Irish Gov't Trying To Sneak Through Massive Copyright Law Changes Via Questionable Legal Process

from the this-won't-look-good dept

Looks like the lobbyists have gotten to another government. Conor Lalor points us to the news that the Irish government is using a really questionable process to rush through massive copyright law changes today. As you may recall, last fall, a court recognized that Irish copyright law didn't mandate three strikes. This is perfectly sensible. Three strikes is a really dangerous concept that involves limiting basic due process, and turning ISPs into copyright cops for an entertainment industry that refuses to adapt.

However, the Irish government has responded to that legal ruing by trying to sneak three strikes into the law with no notice and no public discussion. Apparently, the current government is in its "final days," and the current group of politicians is pushing to get this done before the government changes over. Of course, a huge change to copyright law is supposed to involve public discussion and debate and a real vote. But that's not happening here. I don't fully understand the way the Irish government works, but this sure sounds like trying to sneak a massive copyright law change through a backdoor loophole:
The legislation is expected to be sanctioned by the present Minister for Enterprise, Trade and Innovation Mary Hanafin TD before Friday.

A statutory instrument is secondary legislation -- only the Oireachtas can pass primary legislation -- and as such is the only way changes can be made to legislation in such a tight timeframe.
Considering how controversial three strikes is, it's rather stunning that elected official in Ireland would sneak through such an anti-consumer change. It's also going to massively damage the view of Ireland as a "tech hub," since this sort of law is simply a transfer payment type of law, passing off one industry's failures to adapt on the tech industry. The article also quotes an Irish law expert who notes how this move seems to violate basic procedural rules for establishing new laws in Ireland:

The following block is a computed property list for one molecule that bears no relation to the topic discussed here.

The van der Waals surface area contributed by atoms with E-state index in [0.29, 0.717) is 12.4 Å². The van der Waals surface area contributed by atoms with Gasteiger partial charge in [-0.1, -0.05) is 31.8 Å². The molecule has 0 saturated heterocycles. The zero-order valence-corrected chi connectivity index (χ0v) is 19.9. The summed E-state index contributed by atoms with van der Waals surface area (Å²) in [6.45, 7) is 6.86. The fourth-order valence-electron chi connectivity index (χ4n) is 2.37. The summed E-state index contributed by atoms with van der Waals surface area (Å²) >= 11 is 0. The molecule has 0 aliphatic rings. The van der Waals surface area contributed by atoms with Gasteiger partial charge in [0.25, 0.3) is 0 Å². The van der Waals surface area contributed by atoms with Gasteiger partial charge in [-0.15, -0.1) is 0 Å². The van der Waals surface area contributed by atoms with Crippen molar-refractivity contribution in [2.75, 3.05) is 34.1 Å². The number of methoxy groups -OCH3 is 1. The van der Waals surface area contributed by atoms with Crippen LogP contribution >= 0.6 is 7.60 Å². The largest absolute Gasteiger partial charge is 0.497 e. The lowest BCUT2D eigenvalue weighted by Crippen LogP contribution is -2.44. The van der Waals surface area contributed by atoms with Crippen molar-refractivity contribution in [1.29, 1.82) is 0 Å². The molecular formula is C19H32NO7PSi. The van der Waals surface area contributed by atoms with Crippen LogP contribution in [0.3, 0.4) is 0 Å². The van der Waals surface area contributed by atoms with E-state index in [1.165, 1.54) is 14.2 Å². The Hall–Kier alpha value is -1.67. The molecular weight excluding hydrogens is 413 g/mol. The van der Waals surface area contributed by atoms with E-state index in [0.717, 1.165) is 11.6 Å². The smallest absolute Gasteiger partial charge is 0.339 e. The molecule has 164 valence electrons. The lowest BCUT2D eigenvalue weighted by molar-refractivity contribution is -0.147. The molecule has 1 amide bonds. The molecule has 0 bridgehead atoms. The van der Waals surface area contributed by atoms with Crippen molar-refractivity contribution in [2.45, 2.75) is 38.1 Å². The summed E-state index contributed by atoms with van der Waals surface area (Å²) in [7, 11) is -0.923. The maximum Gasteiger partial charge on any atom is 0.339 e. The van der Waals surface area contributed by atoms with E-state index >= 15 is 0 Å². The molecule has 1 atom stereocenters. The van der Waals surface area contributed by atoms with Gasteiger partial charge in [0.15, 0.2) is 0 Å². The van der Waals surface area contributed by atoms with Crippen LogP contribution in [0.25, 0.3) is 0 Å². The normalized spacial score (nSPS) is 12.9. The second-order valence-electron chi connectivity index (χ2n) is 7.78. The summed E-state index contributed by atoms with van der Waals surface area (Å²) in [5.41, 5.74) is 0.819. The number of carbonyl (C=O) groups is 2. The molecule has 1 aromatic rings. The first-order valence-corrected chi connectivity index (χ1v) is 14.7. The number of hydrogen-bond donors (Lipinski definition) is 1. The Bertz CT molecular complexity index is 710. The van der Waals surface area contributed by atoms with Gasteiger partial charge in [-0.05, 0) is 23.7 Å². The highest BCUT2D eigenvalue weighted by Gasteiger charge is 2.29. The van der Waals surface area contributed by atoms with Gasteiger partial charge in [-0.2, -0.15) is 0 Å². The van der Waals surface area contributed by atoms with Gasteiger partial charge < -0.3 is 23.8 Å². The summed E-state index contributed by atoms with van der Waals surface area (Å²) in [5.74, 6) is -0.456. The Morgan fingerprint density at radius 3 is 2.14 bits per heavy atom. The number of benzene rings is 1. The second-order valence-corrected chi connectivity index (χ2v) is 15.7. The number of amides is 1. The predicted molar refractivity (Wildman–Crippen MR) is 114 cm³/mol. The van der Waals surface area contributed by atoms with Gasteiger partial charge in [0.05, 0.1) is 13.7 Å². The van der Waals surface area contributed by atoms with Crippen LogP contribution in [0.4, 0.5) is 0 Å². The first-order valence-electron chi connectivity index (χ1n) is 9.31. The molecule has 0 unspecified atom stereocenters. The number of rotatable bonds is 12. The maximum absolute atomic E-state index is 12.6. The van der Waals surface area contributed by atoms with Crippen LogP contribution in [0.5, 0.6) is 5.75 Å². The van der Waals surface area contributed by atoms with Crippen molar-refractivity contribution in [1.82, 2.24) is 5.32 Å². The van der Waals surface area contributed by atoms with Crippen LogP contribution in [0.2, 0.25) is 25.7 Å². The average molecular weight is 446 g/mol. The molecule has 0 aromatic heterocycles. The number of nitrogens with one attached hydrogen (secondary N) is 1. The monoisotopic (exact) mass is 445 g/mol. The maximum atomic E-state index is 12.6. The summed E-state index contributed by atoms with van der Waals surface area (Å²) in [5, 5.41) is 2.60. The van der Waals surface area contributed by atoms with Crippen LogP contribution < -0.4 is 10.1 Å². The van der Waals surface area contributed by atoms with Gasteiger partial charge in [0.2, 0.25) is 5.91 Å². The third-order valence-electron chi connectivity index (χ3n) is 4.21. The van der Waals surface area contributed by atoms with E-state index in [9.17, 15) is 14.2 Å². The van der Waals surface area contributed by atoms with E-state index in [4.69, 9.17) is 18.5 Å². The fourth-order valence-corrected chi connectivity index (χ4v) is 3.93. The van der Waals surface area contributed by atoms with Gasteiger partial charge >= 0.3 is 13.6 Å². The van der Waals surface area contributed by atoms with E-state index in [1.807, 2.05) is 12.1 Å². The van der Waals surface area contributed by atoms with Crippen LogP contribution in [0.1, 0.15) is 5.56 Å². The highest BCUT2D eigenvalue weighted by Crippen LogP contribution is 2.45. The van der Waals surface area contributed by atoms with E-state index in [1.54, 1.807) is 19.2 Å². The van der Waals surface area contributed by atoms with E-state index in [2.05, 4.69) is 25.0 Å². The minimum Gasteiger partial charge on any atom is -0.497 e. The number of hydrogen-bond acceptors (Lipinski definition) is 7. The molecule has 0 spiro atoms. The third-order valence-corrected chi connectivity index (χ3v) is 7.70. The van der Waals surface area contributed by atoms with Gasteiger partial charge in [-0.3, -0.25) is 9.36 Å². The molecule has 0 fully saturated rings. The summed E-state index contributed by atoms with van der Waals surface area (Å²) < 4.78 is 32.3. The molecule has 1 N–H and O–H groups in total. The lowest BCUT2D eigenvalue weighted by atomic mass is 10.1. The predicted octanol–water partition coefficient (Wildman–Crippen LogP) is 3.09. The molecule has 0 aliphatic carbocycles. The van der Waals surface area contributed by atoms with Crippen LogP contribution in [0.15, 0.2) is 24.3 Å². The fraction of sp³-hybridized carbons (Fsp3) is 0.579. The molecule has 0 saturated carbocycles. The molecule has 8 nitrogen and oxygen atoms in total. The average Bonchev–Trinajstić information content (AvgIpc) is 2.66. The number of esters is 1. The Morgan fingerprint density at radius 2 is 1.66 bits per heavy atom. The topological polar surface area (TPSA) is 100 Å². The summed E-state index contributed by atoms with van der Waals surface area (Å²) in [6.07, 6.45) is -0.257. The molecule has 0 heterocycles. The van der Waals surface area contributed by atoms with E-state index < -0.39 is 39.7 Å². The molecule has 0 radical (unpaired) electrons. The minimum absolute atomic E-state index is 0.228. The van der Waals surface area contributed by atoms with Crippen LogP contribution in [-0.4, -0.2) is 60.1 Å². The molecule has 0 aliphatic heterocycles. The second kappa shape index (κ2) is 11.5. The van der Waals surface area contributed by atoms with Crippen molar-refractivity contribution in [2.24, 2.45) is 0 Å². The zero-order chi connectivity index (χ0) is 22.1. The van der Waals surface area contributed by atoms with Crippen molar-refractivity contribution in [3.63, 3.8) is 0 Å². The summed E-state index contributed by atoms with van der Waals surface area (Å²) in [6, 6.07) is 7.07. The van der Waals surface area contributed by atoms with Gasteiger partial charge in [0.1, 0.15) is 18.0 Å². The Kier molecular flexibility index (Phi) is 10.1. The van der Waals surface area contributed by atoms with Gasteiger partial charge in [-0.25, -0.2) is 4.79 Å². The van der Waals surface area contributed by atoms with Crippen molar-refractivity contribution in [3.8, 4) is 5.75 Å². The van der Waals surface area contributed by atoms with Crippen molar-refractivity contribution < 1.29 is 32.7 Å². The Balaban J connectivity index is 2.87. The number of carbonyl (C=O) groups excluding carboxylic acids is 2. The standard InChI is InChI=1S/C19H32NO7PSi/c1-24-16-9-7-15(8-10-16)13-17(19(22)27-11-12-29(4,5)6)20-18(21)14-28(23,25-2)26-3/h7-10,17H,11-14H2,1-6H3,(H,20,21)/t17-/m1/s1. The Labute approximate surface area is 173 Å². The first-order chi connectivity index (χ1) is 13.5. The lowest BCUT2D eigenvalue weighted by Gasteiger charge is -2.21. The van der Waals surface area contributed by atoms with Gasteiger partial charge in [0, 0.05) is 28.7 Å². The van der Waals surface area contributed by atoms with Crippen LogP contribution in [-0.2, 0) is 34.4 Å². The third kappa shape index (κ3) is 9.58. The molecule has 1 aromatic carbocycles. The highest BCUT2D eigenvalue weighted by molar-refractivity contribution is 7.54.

Internet law expert TJ McIntyre says the legislation is premature in light of the Taoiseach promising a review of Irish copyright for the digital age. He said it is also premature in terms of a case taking place in the European Court of Justice between Belgian publishers group SABAM V Tiscali (Scarlet).

"What's happening in Europe is similar litigation over the obligation of ISPs to conduct filtering and the question is what does European law require regarding injunctions against ISPs?

"To my mind, you can't legislate in Ireland until we've seen the judgment from Europe.

"There are also procedural issues -- normally, if you legislate you have to have completed a regulatory impact assessment beforehand, as well as a public consultation. Also, if there's a breach found in a law then it would be normal to discuss it with the European Commission," McIntyre said.
Of course, when it comes to the entertainment industry, they never seem to care about actually following the rules in order to get their favored legislation passed. In the meantime, could those who usually chime in supporting everything the entertainment industry has to say explain what's wrong with actually going through the normal process to put a law like this in place? Is the industry really so afraid of allowing public debate on this issue that they have to sneak it through backdoor loopholes?

Filed Under: copyright, ireland, three strikes

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  1. icon
    jilocasin (profile), 24 Feb 2011 @ 8:48am

    I'm assuming that last question was rhetorical?

    I can only assume that the last question in the article was purely rhetorical.

    "Is the industry really so afraid of allowing public debate on this issue that they have to sneak it through backdoor loopholes?"

    Otherwise the obvious answer would be Yes.

    Anyone who is not directly involved in the industry (on the receiving end of the proposed payola) and who was paying even the most remote attention would see this for what it is;

    A shameless attempt to change the law so that other people would be forced to prop up their increasingly obsolete business model.

    If people in government would stop thinking according to their bank accounts and actually started doing what's best for their constituents and country then this would be a non-issue.

    Unfortunately we seem to have progressed deep into the era of Corporatocracy, government by the corporation for the corporation.

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